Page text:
The Xiaomi Piston line of headphones has enjoyed a lot of success, particularly because of their high build quality, great sound and extremely competitive pricing. Xiaomi have just released their third iteration of the headphones - the Xiaomi Piston 3.0 - and they've continued to impress.
Starting off with the gold plated 3.5mm headphone jack, we move through to a metal headphone jack cover. The cover has (essentially invisible) laser etchings going around it, as well as a contoured design, making it easier to grip when you want to unplug the headphones. The cable from that point on is threaded in finely braided kevlar which continues through to the point where the individual earphone cables diverge. At this point we meet a metal cable cover over the Y-divider with the same metal design as the headphone jack cover. The cables for the individual headphones are sleeved through silicon from this point, except for the remote which you come across on the right headphone (with the same metal covering that is mentioned earlier). The angled in-ear earphones have a metal back with a plastic body, in contrast with the earlier Piston generation that had a full aluminum body. The previous Piston had beryllium-alloy drivers, but in this iteration they've been replaced with titanium ones.
These went above and beyond what I would have ever expected from them. They produced wonderful mids and lows, although I found them lacking in highs at some points. This is contrary to what some other reviewers have experienced where they felt that the highs and lows were fine and that it was actually lacking in mids. Regardless, the headphones are very reasonably balanced: the bass is not over-powering, the mids are there, and the highs are largely there as well.
Because of the design it also means they also have a very "different" soundstage in comparison to the previous generation: not as "in your face" but still not at all bad. It may be a bit of a trade off as the previous generation were extremely bassy and really lacked mids, where these are significantly more balanced.
The remote has three buttons and a mic. All three buttons and the various sound control functions work flawlessly on Android, however, only the play/pause button works on iOS. I don't own a Windows Phone so I can't say how successful it will be on there, but if Android-supported headphones usually don't have an issue with Windows Phone, then it's safe to consider that these will probably work fine as well. The sound clarity of the mic is actually surprisingly good, dare I say it is better than my phone's microphone. The remote and mic are positioned right next to the mouth which makes it more natural and comfortable to speak into. Speaking of comfort, it's worth mentioning that the headphones are extremely comfortable to wear for extended listening sessions.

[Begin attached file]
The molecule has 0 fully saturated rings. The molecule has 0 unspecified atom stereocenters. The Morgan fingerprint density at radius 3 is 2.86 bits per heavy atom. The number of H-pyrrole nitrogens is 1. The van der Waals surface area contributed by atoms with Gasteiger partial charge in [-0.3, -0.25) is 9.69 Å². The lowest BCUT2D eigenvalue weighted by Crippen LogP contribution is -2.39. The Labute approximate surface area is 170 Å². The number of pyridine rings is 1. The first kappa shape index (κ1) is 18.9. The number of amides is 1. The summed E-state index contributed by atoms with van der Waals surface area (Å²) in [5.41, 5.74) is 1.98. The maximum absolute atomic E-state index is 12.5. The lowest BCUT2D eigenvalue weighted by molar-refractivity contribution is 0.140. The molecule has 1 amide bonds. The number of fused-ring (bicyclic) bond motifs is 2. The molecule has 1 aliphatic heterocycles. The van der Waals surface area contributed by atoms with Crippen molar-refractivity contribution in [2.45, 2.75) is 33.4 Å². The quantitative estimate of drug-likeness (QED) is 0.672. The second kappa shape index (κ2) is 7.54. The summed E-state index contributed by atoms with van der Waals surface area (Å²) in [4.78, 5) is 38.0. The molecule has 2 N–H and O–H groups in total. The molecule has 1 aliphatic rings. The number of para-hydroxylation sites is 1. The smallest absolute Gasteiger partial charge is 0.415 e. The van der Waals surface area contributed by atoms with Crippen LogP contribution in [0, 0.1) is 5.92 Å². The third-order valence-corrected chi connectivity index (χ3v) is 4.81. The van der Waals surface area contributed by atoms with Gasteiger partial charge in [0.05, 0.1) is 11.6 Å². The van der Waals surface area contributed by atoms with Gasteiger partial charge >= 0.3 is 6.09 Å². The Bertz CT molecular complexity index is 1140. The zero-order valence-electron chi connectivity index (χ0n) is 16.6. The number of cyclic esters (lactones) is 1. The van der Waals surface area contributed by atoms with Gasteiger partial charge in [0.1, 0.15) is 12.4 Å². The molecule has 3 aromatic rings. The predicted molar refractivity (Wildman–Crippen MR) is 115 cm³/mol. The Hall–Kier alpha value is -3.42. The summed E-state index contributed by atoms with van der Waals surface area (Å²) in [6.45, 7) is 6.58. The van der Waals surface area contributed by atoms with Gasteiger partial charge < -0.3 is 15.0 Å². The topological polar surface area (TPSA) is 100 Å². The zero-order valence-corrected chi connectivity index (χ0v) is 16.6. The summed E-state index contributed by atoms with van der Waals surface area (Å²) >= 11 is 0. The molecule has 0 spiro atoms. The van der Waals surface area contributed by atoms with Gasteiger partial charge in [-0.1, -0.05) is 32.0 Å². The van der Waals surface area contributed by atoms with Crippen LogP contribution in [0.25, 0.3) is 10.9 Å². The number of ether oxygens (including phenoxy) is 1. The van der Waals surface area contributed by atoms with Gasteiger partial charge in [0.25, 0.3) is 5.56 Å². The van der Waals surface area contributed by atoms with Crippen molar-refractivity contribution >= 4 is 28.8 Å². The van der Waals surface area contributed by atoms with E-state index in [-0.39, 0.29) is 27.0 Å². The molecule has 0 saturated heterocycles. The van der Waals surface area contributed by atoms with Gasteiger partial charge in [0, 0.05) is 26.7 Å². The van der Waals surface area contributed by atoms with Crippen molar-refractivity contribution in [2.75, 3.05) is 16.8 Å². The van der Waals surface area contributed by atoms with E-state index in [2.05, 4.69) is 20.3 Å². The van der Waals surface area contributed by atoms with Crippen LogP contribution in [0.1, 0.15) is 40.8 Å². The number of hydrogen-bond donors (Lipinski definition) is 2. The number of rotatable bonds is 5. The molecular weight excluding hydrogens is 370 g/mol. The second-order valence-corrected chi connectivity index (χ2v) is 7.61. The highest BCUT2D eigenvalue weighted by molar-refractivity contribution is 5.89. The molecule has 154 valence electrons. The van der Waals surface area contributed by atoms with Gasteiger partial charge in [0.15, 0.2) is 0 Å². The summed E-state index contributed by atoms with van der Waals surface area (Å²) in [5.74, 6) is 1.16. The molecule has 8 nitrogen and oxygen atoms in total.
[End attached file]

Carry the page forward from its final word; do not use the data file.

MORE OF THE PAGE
Sound leaking, noise isolation
The design of the 3.0 over the previous generation is more "open" which means that the sound leaks a little more and the noise isolation isn't as great. Both of these are on the very low-end, however, as you could still use them at work without annoying anyone next to you.
The noise isolation is still fine and while they won't match your $200 pair of in-ears, they are still surprisingly good in this area. I used them on a train and they successfully blocked out 98% of the noise from the caffeinated school children that were sitting opposite me.
The headphones come with three replacement rubber tips that are sized in extra small, small and large. This is in addition to the ones that come by default with the headphones.
There is also the rubber "case" that they come wrapped in within the box itself, and I'm not sure if this is intended for anything other than the box's presentation but it's thick and tough enough to definitely act as something to wrap the headphones around when you're on the go.
I'm at a loss for words with how much the Piston 3.0 has improved over the previous generation. They definitely need a few hours of burn-in to get a "natural" sound out of them, but they are heads and shoulders above anything else even remotely in the price bracket. So far I've avoided talking about the price and reviewed it as if it was priced at ten times as much, but the Piston 3.0's are actually priced at $15 within Asia (expect it to cost a few extra dollars if buying it from a reseller). For the price, they're absolutely amazing. They easily outperform anything under $100, and put up a good fight with headphones from the next bracket up. The previous generation of Pistons had their issues with mids yet still managed to convince a lot of audiophiles that they were the holy grail of the sub-$100 range of headphones, but the improvements that come with the 3.0's really takes it a step further. They are definitely well worth the money in this regard and I cannot recommend them enough for anyone looking for superior sound and not willing to break the bank.
A big thank you to our friends at Geekbuying who supplied the headphones for this review. If you are interested in picking one of these up, Geekbuying has the headphones available for sale at $18.28 with free shipping.